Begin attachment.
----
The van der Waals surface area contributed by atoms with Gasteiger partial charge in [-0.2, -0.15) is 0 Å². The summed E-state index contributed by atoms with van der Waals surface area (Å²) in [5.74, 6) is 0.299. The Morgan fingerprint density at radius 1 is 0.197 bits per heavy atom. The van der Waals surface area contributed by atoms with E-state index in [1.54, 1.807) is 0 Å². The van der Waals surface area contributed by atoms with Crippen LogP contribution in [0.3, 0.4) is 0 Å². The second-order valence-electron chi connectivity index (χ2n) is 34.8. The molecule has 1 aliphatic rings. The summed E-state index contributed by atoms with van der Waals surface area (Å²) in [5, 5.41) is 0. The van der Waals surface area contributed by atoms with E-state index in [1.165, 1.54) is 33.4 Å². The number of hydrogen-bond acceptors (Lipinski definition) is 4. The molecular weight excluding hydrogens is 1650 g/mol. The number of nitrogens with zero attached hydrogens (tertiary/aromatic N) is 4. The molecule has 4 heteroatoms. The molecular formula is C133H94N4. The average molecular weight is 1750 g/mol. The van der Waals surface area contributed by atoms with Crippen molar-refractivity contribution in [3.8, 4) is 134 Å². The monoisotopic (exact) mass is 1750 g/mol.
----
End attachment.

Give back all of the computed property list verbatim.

The van der Waals surface area contributed by atoms with Gasteiger partial charge in [-0.2, -0.15) is 0 Å². The summed E-state index contributed by atoms with van der Waals surface area (Å²) in [5.74, 6) is 0.299. The Morgan fingerprint density at radius 1 is 0.197 bits per heavy atom. The van der Waals surface area contributed by atoms with E-state index in [1.54, 1.807) is 0 Å². The van der Waals surface area contributed by atoms with Crippen LogP contribution in [0.3, 0.4) is 0 Å². The second-order valence-electron chi connectivity index (χ2n) is 34.8. The molecule has 1 aliphatic rings. The summed E-state index contributed by atoms with van der Waals surface area (Å²) in [5, 5.41) is 0. The van der Waals surface area contributed by atoms with E-state index in [1.165, 1.54) is 33.4 Å². The number of hydrogen-bond acceptors (Lipinski definition) is 4. The molecular weight excluding hydrogens is 1650 g/mol. The number of nitrogens with zero attached hydrogens (tertiary/aromatic N) is 4. The molecule has 4 heteroatoms. The molecular formula is C133H94N4. The average molecular weight is 1750 g/mol. The van der Waals surface area contributed by atoms with Crippen molar-refractivity contribution in [3.8, 4) is 134 Å². The monoisotopic (exact) mass is 1750 g/mol.